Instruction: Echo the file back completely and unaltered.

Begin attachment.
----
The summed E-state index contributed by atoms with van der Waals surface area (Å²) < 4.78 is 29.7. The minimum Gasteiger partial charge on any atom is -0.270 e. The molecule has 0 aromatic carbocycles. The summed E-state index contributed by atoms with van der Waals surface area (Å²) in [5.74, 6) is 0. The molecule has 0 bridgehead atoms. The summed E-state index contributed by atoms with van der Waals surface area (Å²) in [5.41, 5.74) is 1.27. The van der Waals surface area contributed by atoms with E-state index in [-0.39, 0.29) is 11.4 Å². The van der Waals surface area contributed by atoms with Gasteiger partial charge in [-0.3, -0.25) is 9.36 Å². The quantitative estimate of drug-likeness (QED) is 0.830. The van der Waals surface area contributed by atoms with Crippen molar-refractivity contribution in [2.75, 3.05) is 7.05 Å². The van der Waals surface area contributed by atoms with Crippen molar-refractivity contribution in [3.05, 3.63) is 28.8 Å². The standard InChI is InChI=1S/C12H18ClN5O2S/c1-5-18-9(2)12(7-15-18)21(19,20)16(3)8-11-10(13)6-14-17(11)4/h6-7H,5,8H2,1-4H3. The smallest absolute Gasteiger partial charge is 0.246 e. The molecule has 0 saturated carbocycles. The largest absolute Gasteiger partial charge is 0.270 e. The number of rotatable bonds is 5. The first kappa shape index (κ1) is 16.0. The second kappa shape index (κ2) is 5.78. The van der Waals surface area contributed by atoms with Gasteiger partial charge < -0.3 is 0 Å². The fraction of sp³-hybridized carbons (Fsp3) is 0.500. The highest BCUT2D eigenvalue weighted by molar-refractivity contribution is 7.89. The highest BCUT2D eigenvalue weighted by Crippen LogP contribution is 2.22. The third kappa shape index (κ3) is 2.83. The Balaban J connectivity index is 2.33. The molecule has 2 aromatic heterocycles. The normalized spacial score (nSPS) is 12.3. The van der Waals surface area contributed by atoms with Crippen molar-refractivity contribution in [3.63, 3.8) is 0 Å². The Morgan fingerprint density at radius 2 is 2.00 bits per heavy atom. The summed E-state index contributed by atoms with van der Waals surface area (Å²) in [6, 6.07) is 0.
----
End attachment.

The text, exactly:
The summed E-state index contributed by atoms with van der Waals surface area (Å²) < 4.78 is 29.7. The minimum Gasteiger partial charge on any atom is -0.270 e. The molecule has 0 aromatic carbocycles. The summed E-state index contributed by atoms with van der Waals surface area (Å²) in [5.74, 6) is 0. The molecule has 0 bridgehead atoms. The summed E-state index contributed by atoms with van der Waals surface area (Å²) in [5.41, 5.74) is 1.27. The van der Waals surface area contributed by atoms with E-state index in [-0.39, 0.29) is 11.4 Å². The van der Waals surface area contributed by atoms with Gasteiger partial charge in [-0.3, -0.25) is 9.36 Å². The quantitative estimate of drug-likeness (QED) is 0.830. The van der Waals surface area contributed by atoms with Crippen molar-refractivity contribution in [2.75, 3.05) is 7.05 Å². The van der Waals surface area contributed by atoms with Crippen molar-refractivity contribution in [3.05, 3.63) is 28.8 Å². The standard InChI is InChI=1S/C12H18ClN5O2S/c1-5-18-9(2)12(7-15-18)21(19,20)16(3)8-11-10(13)6-14-17(11)4/h6-7H,5,8H2,1-4H3. The smallest absolute Gasteiger partial charge is 0.246 e. The molecule has 0 saturated carbocycles. The largest absolute Gasteiger partial charge is 0.270 e. The number of rotatable bonds is 5. The first kappa shape index (κ1) is 16.0. The second kappa shape index (κ2) is 5.78. The van der Waals surface area contributed by atoms with Gasteiger partial charge < -0.3 is 0 Å². The fraction of sp³-hybridized carbons (Fsp3) is 0.500. The highest BCUT2D eigenvalue weighted by molar-refractivity contribution is 7.89. The highest BCUT2D eigenvalue weighted by Crippen LogP contribution is 2.22. The third kappa shape index (κ3) is 2.83. The Balaban J connectivity index is 2.33. The molecule has 2 aromatic heterocycles. The normalized spacial score (nSPS) is 12.3. The van der Waals surface area contributed by atoms with Crippen molar-refractivity contribution in [3.63, 3.8) is 0 Å². The Morgan fingerprint density at radius 2 is 2.00 bits per heavy atom. The summed E-state index contributed by atoms with van der Waals surface area (Å²) in [6, 6.07) is 0.